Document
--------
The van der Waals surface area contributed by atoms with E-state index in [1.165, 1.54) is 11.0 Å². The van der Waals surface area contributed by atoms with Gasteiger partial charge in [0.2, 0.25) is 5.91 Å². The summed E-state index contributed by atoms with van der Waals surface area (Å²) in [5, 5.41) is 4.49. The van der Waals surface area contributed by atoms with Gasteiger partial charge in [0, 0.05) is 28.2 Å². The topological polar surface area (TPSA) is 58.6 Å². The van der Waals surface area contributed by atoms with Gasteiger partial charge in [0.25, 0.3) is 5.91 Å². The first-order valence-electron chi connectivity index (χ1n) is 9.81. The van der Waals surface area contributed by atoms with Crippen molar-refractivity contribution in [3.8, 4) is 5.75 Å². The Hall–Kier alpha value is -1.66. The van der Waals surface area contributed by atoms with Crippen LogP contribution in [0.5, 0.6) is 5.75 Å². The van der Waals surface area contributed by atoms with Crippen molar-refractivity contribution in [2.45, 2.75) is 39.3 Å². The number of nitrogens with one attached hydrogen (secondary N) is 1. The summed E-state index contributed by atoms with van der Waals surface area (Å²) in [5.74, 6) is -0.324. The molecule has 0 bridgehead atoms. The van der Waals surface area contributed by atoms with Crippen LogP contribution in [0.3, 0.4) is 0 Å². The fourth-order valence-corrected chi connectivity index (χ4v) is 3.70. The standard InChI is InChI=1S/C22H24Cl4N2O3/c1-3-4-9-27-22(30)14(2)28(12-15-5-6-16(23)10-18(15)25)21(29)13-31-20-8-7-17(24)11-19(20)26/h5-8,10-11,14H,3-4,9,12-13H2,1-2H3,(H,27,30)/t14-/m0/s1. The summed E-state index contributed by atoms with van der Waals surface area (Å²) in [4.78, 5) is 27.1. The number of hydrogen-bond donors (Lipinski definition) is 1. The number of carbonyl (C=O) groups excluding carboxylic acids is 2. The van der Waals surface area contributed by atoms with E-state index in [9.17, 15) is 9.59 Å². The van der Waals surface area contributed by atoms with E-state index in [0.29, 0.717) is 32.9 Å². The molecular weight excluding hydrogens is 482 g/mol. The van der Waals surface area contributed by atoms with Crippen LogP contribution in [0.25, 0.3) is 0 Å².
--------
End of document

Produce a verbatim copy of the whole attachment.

The van der Waals surface area contributed by atoms with E-state index in [1.165, 1.54) is 11.0 Å². The van der Waals surface area contributed by atoms with Gasteiger partial charge in [0.2, 0.25) is 5.91 Å². The summed E-state index contributed by atoms with van der Waals surface area (Å²) in [5, 5.41) is 4.49. The van der Waals surface area contributed by atoms with Gasteiger partial charge in [0, 0.05) is 28.2 Å². The topological polar surface area (TPSA) is 58.6 Å². The van der Waals surface area contributed by atoms with Gasteiger partial charge in [0.25, 0.3) is 5.91 Å². The first-order valence-electron chi connectivity index (χ1n) is 9.81. The van der Waals surface area contributed by atoms with Crippen molar-refractivity contribution in [3.8, 4) is 5.75 Å². The Hall–Kier alpha value is -1.66. The van der Waals surface area contributed by atoms with Crippen LogP contribution in [0.5, 0.6) is 5.75 Å². The van der Waals surface area contributed by atoms with Crippen molar-refractivity contribution in [2.45, 2.75) is 39.3 Å². The number of nitrogens with one attached hydrogen (secondary N) is 1. The summed E-state index contributed by atoms with van der Waals surface area (Å²) in [5.74, 6) is -0.324. The molecule has 0 bridgehead atoms. The van der Waals surface area contributed by atoms with Crippen LogP contribution in [0.3, 0.4) is 0 Å². The fourth-order valence-corrected chi connectivity index (χ4v) is 3.70. The standard InChI is InChI=1S/C22H24Cl4N2O3/c1-3-4-9-27-22(30)14(2)28(12-15-5-6-16(23)10-18(15)25)21(29)13-31-20-8-7-17(24)11-19(20)26/h5-8,10-11,14H,3-4,9,12-13H2,1-2H3,(H,27,30)/t14-/m0/s1. The summed E-state index contributed by atoms with van der Waals surface area (Å²) in [4.78, 5) is 27.1. The number of hydrogen-bond donors (Lipinski definition) is 1. The number of carbonyl (C=O) groups excluding carboxylic acids is 2. The van der Waals surface area contributed by atoms with E-state index in [9.17, 15) is 9.59 Å². The van der Waals surface area contributed by atoms with E-state index in [0.29, 0.717) is 32.9 Å². The molecular weight excluding hydrogens is 482 g/mol. The van der Waals surface area contributed by atoms with Crippen LogP contribution in [0.25, 0.3) is 0 Å².